Summary: Georgia requires wills to be filed with the probate court. This is especially important if you are planning to distribute property or assets through the probate process.
A will is a common estate planning tool that enables people to list their preferences about distributing their assets after death. It provides the probate court with guidance on overseeing the estate and how to handle any disputes over the will itself. When a person creates a will, he or she typically names a person to serve as their executor or personal representative. They are responsible for filing the will to start the probate process, handling any debts, and settling the estate. But what happens if the will is not filed for probate?
Filing a Will vs. Opening Probate
To begin, it is important to note that there is a difference between filing a will and filing a will for the purpose of opening probate. Filing a will is just that – filing the will with the probate court. Even if probate seems unnecessary, the will must still be filed.
There are many items which must go through the probate process: real estate, bank accounts with no beneficiary designation, stocks and bonds, and tangible assets (ex: jewelry, art, furniture, vehicles). However, if the testator* did not leave anything of value, or they placed their assets into a trust, some choose to skip the probate process altogether. Probate is not always necessary or even required. But if the testator owned the property personally at the time of death without co-owners or beneficiary designations, the only way to legally transfer the assets is through probate.
Georgia’s Filing Laws
Under Georgia law, the person in possession of the will “shall file it with reasonable promptness with the probate court.” (Georgia Code § 53-5-5). In other words, you are required to file the will as soon as possible after the testator’s death. A will should be offered for probate within five years of a person being appointed the estate’s personal representative, or a court order is filed stating that the estate does not require a personal representative or administrator. (Georgia Code § 53-5-3).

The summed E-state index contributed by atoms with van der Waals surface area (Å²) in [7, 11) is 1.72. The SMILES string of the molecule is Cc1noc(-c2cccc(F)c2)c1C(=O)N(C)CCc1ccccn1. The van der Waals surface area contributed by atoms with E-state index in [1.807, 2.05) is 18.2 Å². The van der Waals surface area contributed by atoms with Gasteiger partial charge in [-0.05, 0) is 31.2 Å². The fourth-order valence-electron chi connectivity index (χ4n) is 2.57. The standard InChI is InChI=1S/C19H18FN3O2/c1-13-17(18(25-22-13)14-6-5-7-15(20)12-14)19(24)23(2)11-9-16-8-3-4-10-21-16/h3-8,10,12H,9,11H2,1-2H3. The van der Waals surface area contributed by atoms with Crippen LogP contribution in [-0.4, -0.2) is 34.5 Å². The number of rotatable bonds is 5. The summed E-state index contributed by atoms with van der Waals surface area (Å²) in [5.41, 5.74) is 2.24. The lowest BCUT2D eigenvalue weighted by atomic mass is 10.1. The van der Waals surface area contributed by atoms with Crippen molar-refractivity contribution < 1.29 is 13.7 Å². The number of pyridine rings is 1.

Penalties for Failing to File a Will
If the executor or person in possession of the will does not file it with the local probate court, “the probate court may attach for contempt and may fine and imprison a person withholding a will until the will is delivered.” (Georgia Code § 53-5-5). The person responsible for filing the will could face civil and criminal charges. If the probate documents are not filed, the heirs may sue for the items or assets they are set to collect. If someone knowingly fails to file a will for their own financial gain, he or she could face criminal charges for intent to conceal the will.
With careful estate planning, it is possible to avoid the probate process. But Georgia still requires the will to be filed with the probate court. This is especially important if you are planning to distribute property or assets. If you have additional questions about probate, please contact Siedentopf Law at (404) 736-6066 or via our online form.
© Sarah Siedentopf and Siedentopf Law, 2019. Unauthorized use and/or duplication of this material without express and written permission from this site’s author and/or owner is strictly prohibited. Excerpts and links may be used, provided that full and clear credit is given to Siedentopf Law and EstateLawAtlanta.com with appropriate and specific direction to the original content.
*Testator: the person who created the will
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